Functional Connectivity Analysis
Data Processing Assistant for Resting-State fMRI (DPARSF, Yan and Zang, 2010)1. The first 10 volumes for each participant were discarded to allow the signal to reach equilibrium and the participants to adapt to the scanning noise. The remaining volumes were corrected for the acquisition time delay between slices. Then, realignment was performed to correct the motion between time points. In resting state fMRI, a common finding is that many long-distance correlations are decreased by subject motion, whereas many short-distance correlations are increased. Therefore, we estimated subject head motion immediately after the fMRI scans to ensure that all participants’ data were within the defined motion thresholds (i.e., translational or rotational motion parameters less than 2 mm or 2°). To spatially normalize the fMRI data, the realigned volumes were spatially standardized into the MNI space using the EPI template. The functional images were resampled into a voxel size of 3 mm× 3 mm× 3 mm. Then, the functional images were smoothed with a Gaussian kernel of 4 mm FWHM. Finally, several nuisance covariates (six motion parameters, their first time derivations, white matter, and cerebrospinal fluid) were regressed out from the data. After preprocessing, time band-pass filtering (0.01–0.08 Hz) of the fMRI data reduced the effects of a low-frequency drift and high-frequency physiological noise, such as respiratory and cardiac rhythms.
To investigate change in network level function in MSA patients, we conducted a seed-based inter-regional correlation analysis. According to the rCBF result, there might be several regions identified as significant abnormalities in patients with MSA. We selected the regions presenting most significant difference between the two groups as cluster masks, and defined them as regions of interest for functional connectivity analysis. Correlation analysis between the time series of seed and the time series of the entire brain in a voxel-wise way was performed. The value of z is obtained using Fisher’s r-to-z transformation to improve the Gaussianity of its distribution.
Voxel-Based Morphology (VBM) Analysis
To eliminate the influences of brain atrophy on the resting state functional connectivity, we took voxel wise gray matter (GM) and white matter (WM) volumes as covariates during the rCBF analysis. First, each subject’s GM and WM volume map was estimated from the normalized T1WI images by VBM method (VBM8 toolbox). Then, a two-sample was performed between the MSA and controlgroup, which showed brain atrophy in the MSA patients.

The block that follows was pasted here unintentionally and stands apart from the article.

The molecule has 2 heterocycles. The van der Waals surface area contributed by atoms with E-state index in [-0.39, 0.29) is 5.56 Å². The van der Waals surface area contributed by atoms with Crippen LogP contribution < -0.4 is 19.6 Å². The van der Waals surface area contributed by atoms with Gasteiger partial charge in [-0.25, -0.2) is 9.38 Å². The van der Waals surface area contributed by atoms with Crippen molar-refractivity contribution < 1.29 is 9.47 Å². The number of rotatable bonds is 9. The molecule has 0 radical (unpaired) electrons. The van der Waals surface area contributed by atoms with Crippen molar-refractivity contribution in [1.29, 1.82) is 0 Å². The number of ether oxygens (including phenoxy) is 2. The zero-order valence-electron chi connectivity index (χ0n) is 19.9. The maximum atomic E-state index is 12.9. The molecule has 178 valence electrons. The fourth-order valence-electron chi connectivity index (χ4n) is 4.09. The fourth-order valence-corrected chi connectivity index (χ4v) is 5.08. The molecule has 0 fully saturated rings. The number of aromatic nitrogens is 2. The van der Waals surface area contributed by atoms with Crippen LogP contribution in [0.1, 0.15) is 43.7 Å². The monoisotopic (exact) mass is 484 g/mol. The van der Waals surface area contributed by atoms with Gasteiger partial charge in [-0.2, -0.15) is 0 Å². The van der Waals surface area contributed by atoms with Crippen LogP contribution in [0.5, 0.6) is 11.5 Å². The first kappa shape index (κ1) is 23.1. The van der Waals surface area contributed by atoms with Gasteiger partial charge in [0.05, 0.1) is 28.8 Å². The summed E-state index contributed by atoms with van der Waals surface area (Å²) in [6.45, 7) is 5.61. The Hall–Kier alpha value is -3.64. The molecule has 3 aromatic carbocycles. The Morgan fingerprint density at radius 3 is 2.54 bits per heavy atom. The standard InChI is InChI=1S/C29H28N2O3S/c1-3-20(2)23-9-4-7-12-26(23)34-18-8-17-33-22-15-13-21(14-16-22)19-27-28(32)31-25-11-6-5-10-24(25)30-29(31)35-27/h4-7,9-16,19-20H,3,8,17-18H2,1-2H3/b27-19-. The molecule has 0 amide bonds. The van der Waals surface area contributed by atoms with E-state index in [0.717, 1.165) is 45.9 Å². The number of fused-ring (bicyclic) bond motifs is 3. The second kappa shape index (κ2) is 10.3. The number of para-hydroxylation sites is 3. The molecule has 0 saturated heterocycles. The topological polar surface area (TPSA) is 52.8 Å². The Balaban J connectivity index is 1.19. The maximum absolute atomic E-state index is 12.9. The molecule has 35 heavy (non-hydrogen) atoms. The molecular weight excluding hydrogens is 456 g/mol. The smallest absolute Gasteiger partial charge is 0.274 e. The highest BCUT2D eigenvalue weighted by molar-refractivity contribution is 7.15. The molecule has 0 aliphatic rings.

For between-group comparisons (rCBF differences between the MSA patients and the controls), we use voxel-wise Family-wise error (FWE) rate correction (threshold at voxel level p < 0.05) to conduct the multiple comparison corrections, with age, gender, education levels, GM and WM volumes as covariates using Statistical Parametric Mapping software package (SPM12)2.
Then, the regions that were significantly changed in terms of the rCBF were selected as areas of interest (ROIs). The whole brain functional connectivity of the ROIs was computed and independent-samples t-test analyses were performed to investigate the functional connectivity differences between MSA patients and controls. The significance threshold was set to voxel level of p < 0.05 (FWE correction).
To explore the associations of the clinical variables with the rCBF and connectivity in the MSA patients, a partial correlation analysis was performed with age, gender and education levels being used as nuisance covariates (P < 0.05).
Finally, we use receiver operating characteristic (ROC) analysis with SPSS 20.0 to obtain a sensitivity and specificity imaging biomarker for MSA diagnosis.
Demographic and Neuropsychological Tests
Demographic and clinical characteristics were described in Table 1. No significant differences of gender, age, education, MMSE and MoCA scores were found between the MSA-c type and control groups. However, The UMSARS scores were described in the MSA-c type patients which referred to the severity of the disease.
rCBF Changes Between the MSA-C Type and Controls in the Resting State
Compared to the healthy controls, the patients with MSA-c type showed significantly decreased rCBF in the left cerebellum 6, right cerebellum crus 1 and vermis 4,5. The peak voxels within those significantly different clusters were shown in Figure 1 and Table 2.
Figure 1. Voxel-wise percentage CBF changes in patients with MSA compared with healthy controls. Decreased rCBF in MSA patients compared to healthy controls were mainly located in the left cerebellum 6, right cerebellum crus 1 and vermis 4,5 (with FEW-corrected P < 0.05). FEW = Family-wise error.
Functional Connectivity Between MSA-c Type Group and Controls